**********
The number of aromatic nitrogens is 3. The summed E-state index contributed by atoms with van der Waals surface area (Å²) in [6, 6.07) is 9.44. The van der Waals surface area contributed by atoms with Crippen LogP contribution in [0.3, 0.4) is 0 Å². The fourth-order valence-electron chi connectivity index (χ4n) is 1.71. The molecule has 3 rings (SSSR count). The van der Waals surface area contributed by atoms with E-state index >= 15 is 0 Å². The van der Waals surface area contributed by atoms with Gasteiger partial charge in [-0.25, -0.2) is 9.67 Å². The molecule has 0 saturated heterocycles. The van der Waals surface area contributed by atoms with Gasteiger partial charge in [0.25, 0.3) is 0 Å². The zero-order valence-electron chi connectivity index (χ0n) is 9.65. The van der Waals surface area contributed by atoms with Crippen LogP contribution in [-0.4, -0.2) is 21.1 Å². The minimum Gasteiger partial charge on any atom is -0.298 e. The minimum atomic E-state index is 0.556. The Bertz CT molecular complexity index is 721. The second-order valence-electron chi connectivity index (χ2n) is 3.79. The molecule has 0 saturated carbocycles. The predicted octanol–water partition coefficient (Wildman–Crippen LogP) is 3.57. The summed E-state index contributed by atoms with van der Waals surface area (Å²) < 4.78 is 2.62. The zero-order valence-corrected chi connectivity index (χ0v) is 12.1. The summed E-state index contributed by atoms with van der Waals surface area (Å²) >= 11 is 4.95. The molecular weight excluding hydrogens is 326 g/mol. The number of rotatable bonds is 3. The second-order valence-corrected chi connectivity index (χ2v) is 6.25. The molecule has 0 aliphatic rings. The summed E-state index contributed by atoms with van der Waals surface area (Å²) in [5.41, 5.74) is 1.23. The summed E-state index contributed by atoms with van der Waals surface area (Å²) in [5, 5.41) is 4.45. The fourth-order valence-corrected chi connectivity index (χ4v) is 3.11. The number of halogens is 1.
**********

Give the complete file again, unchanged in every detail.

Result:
The number of aromatic nitrogens is 3. The summed E-state index contributed by atoms with van der Waals surface area (Å²) in [6, 6.07) is 9.44. The van der Waals surface area contributed by atoms with Crippen LogP contribution in [0.3, 0.4) is 0 Å². The fourth-order valence-electron chi connectivity index (χ4n) is 1.71. The molecule has 3 rings (SSSR count). The van der Waals surface area contributed by atoms with E-state index >= 15 is 0 Å². The van der Waals surface area contributed by atoms with Gasteiger partial charge in [-0.25, -0.2) is 9.67 Å². The molecule has 0 saturated heterocycles. The van der Waals surface area contributed by atoms with Gasteiger partial charge in [0.25, 0.3) is 0 Å². The zero-order valence-electron chi connectivity index (χ0n) is 9.65. The van der Waals surface area contributed by atoms with Crippen LogP contribution in [-0.4, -0.2) is 21.1 Å². The minimum Gasteiger partial charge on any atom is -0.298 e. The minimum atomic E-state index is 0.556. The Bertz CT molecular complexity index is 721. The second-order valence-electron chi connectivity index (χ2n) is 3.79. The molecule has 0 saturated carbocycles. The predicted octanol–water partition coefficient (Wildman–Crippen LogP) is 3.57. The summed E-state index contributed by atoms with van der Waals surface area (Å²) < 4.78 is 2.62. The zero-order valence-corrected chi connectivity index (χ0v) is 12.1. The summed E-state index contributed by atoms with van der Waals surface area (Å²) >= 11 is 4.95. The molecular weight excluding hydrogens is 326 g/mol. The number of rotatable bonds is 3. The second-order valence-corrected chi connectivity index (χ2v) is 6.25. The molecule has 0 aliphatic rings. The summed E-state index contributed by atoms with van der Waals surface area (Å²) in [5.41, 5.74) is 1.23. The summed E-state index contributed by atoms with van der Waals surface area (Å²) in [5, 5.41) is 4.45. The fourth-order valence-corrected chi connectivity index (χ4v) is 3.11. The number of halogens is 1.